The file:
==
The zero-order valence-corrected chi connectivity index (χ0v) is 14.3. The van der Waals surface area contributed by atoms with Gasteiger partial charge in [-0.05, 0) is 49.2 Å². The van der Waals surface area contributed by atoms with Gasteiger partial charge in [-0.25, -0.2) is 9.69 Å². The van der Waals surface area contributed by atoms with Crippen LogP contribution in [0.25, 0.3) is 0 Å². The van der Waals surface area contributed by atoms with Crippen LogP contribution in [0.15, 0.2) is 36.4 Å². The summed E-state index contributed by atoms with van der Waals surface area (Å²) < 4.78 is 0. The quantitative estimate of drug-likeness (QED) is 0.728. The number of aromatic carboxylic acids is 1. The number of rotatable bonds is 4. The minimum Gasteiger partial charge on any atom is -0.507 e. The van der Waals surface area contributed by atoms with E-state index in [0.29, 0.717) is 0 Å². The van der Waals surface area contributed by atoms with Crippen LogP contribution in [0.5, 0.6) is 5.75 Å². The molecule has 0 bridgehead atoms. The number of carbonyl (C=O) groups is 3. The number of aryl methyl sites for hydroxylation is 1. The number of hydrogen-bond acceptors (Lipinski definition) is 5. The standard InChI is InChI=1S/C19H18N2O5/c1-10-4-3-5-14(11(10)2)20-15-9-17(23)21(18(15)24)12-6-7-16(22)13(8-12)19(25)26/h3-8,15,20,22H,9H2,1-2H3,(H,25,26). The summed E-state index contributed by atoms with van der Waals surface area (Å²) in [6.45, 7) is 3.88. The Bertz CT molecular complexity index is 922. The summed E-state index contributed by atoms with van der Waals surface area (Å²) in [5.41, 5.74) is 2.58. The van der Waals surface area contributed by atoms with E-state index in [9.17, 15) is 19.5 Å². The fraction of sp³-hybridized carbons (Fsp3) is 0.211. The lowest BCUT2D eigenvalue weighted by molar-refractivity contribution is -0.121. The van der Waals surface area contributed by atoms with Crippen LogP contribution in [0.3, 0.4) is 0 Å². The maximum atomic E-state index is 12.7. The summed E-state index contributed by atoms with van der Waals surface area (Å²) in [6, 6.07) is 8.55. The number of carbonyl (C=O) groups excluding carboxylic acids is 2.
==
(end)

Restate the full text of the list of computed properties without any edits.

The zero-order valence-corrected chi connectivity index (χ0v) is 14.3. The van der Waals surface area contributed by atoms with Gasteiger partial charge in [-0.05, 0) is 49.2 Å². The van der Waals surface area contributed by atoms with Gasteiger partial charge in [-0.25, -0.2) is 9.69 Å². The van der Waals surface area contributed by atoms with Crippen LogP contribution in [0.25, 0.3) is 0 Å². The van der Waals surface area contributed by atoms with Crippen LogP contribution in [0.15, 0.2) is 36.4 Å². The summed E-state index contributed by atoms with van der Waals surface area (Å²) < 4.78 is 0. The quantitative estimate of drug-likeness (QED) is 0.728. The number of aromatic carboxylic acids is 1. The number of rotatable bonds is 4. The minimum Gasteiger partial charge on any atom is -0.507 e. The van der Waals surface area contributed by atoms with E-state index in [0.29, 0.717) is 0 Å². The van der Waals surface area contributed by atoms with Crippen LogP contribution in [0.5, 0.6) is 5.75 Å². The molecule has 0 bridgehead atoms. The number of carbonyl (C=O) groups is 3. The number of aryl methyl sites for hydroxylation is 1. The number of hydrogen-bond acceptors (Lipinski definition) is 5. The standard InChI is InChI=1S/C19H18N2O5/c1-10-4-3-5-14(11(10)2)20-15-9-17(23)21(18(15)24)12-6-7-16(22)13(8-12)19(25)26/h3-8,15,20,22H,9H2,1-2H3,(H,25,26). The summed E-state index contributed by atoms with van der Waals surface area (Å²) in [6.45, 7) is 3.88. The Bertz CT molecular complexity index is 922. The summed E-state index contributed by atoms with van der Waals surface area (Å²) in [5.41, 5.74) is 2.58. The van der Waals surface area contributed by atoms with E-state index in [9.17, 15) is 19.5 Å². The fraction of sp³-hybridized carbons (Fsp3) is 0.211. The lowest BCUT2D eigenvalue weighted by molar-refractivity contribution is -0.121. The van der Waals surface area contributed by atoms with Crippen LogP contribution in [0.3, 0.4) is 0 Å². The maximum atomic E-state index is 12.7. The summed E-state index contributed by atoms with van der Waals surface area (Å²) in [6, 6.07) is 8.55. The number of carbonyl (C=O) groups excluding carboxylic acids is 2.